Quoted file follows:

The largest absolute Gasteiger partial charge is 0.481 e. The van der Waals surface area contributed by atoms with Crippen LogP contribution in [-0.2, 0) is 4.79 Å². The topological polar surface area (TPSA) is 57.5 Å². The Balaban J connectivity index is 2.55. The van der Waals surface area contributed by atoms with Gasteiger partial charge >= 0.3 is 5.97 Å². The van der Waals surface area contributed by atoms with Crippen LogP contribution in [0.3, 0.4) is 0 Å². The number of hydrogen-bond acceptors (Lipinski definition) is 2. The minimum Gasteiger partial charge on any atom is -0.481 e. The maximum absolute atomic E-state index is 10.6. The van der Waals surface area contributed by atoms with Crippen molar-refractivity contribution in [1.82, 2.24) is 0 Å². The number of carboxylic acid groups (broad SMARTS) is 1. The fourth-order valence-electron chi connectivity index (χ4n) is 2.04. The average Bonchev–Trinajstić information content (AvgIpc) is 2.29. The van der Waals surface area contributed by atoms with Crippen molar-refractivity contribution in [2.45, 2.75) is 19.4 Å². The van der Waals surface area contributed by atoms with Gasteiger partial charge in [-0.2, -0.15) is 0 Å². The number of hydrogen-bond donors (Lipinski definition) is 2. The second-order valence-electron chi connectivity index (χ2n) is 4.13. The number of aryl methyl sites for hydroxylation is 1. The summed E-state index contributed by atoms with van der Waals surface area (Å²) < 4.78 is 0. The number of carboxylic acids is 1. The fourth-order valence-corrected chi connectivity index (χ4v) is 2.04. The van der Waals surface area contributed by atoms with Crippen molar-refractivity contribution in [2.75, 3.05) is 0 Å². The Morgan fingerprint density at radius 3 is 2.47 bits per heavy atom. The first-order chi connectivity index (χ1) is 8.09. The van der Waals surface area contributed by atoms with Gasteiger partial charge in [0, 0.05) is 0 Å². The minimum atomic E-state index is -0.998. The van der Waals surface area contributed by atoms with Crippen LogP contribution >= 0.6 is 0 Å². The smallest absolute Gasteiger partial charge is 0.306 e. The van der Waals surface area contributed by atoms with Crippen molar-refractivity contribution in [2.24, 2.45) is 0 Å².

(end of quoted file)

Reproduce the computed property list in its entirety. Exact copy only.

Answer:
The largest absolute Gasteiger partial charge is 0.481 e. The van der Waals surface area contributed by atoms with Crippen LogP contribution in [-0.2, 0) is 4.79 Å². The topological polar surface area (TPSA) is 57.5 Å². The Balaban J connectivity index is 2.55. The van der Waals surface area contributed by atoms with Gasteiger partial charge >= 0.3 is 5.97 Å². The van der Waals surface area contributed by atoms with Crippen LogP contribution in [0.3, 0.4) is 0 Å². The number of hydrogen-bond acceptors (Lipinski definition) is 2. The minimum Gasteiger partial charge on any atom is -0.481 e. The maximum absolute atomic E-state index is 10.6. The van der Waals surface area contributed by atoms with Crippen molar-refractivity contribution in [1.82, 2.24) is 0 Å². The number of carboxylic acid groups (broad SMARTS) is 1. The fourth-order valence-electron chi connectivity index (χ4n) is 2.04. The average Bonchev–Trinajstić information content (AvgIpc) is 2.29. The van der Waals surface area contributed by atoms with Crippen molar-refractivity contribution in [2.45, 2.75) is 19.4 Å². The van der Waals surface area contributed by atoms with Gasteiger partial charge in [-0.2, -0.15) is 0 Å². The number of hydrogen-bond donors (Lipinski definition) is 2. The second-order valence-electron chi connectivity index (χ2n) is 4.13. The number of aryl methyl sites for hydroxylation is 1. The summed E-state index contributed by atoms with van der Waals surface area (Å²) < 4.78 is 0. The number of carboxylic acids is 1. The fourth-order valence-corrected chi connectivity index (χ4v) is 2.04. The van der Waals surface area contributed by atoms with Crippen molar-refractivity contribution in [2.75, 3.05) is 0 Å². The Morgan fingerprint density at radius 3 is 2.47 bits per heavy atom. The first-order chi connectivity index (χ1) is 8.09. The van der Waals surface area contributed by atoms with Gasteiger partial charge in [0, 0.05) is 0 Å². The minimum atomic E-state index is -0.998. The van der Waals surface area contributed by atoms with Crippen LogP contribution >= 0.6 is 0 Å². The smallest absolute Gasteiger partial charge is 0.306 e. The van der Waals surface area contributed by atoms with Crippen molar-refractivity contribution in [2.24, 2.45) is 0 Å².